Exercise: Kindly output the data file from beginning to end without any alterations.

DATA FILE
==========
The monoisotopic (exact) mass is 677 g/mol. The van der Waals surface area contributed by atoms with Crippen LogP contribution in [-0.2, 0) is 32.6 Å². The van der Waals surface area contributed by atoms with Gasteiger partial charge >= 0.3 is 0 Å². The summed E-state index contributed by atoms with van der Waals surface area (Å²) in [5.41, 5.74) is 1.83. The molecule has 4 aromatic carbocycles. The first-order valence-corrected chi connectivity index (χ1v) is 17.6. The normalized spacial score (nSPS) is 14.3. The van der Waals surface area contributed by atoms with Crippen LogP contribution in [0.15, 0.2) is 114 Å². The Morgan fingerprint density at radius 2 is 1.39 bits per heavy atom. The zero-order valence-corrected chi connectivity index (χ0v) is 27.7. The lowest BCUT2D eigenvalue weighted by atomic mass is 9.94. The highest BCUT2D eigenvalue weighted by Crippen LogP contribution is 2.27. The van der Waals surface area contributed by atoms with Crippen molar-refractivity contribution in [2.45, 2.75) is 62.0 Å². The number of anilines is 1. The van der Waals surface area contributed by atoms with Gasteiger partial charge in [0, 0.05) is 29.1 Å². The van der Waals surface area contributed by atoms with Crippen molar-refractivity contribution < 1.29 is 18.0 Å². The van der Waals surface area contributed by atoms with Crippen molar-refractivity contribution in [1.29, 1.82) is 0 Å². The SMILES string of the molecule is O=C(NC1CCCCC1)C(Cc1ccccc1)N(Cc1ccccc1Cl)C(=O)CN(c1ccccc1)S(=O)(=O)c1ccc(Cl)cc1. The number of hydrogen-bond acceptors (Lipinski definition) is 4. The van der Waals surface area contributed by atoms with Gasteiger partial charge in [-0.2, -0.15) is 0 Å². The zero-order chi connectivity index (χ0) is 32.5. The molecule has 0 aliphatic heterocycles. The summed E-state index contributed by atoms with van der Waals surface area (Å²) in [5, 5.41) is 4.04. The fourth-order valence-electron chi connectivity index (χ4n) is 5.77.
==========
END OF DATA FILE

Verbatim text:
The monoisotopic (exact) mass is 677 g/mol. The van der Waals surface area contributed by atoms with Crippen LogP contribution in [-0.2, 0) is 32.6 Å². The van der Waals surface area contributed by atoms with Gasteiger partial charge >= 0.3 is 0 Å². The summed E-state index contributed by atoms with van der Waals surface area (Å²) in [5.41, 5.74) is 1.83. The molecule has 4 aromatic carbocycles. The first-order valence-corrected chi connectivity index (χ1v) is 17.6. The normalized spacial score (nSPS) is 14.3. The van der Waals surface area contributed by atoms with Crippen LogP contribution in [0.15, 0.2) is 114 Å². The Morgan fingerprint density at radius 2 is 1.39 bits per heavy atom. The zero-order valence-corrected chi connectivity index (χ0v) is 27.7. The lowest BCUT2D eigenvalue weighted by atomic mass is 9.94. The highest BCUT2D eigenvalue weighted by Crippen LogP contribution is 2.27. The van der Waals surface area contributed by atoms with Crippen molar-refractivity contribution in [2.45, 2.75) is 62.0 Å². The number of anilines is 1. The van der Waals surface area contributed by atoms with Gasteiger partial charge in [0, 0.05) is 29.1 Å². The van der Waals surface area contributed by atoms with Crippen molar-refractivity contribution < 1.29 is 18.0 Å². The van der Waals surface area contributed by atoms with Crippen molar-refractivity contribution in [1.29, 1.82) is 0 Å². The SMILES string of the molecule is O=C(NC1CCCCC1)C(Cc1ccccc1)N(Cc1ccccc1Cl)C(=O)CN(c1ccccc1)S(=O)(=O)c1ccc(Cl)cc1. The number of hydrogen-bond acceptors (Lipinski definition) is 4. The van der Waals surface area contributed by atoms with Gasteiger partial charge in [-0.2, -0.15) is 0 Å². The zero-order chi connectivity index (χ0) is 32.5. The molecule has 0 aliphatic heterocycles. The summed E-state index contributed by atoms with van der Waals surface area (Å²) in [5, 5.41) is 4.04. The fourth-order valence-electron chi connectivity index (χ4n) is 5.77.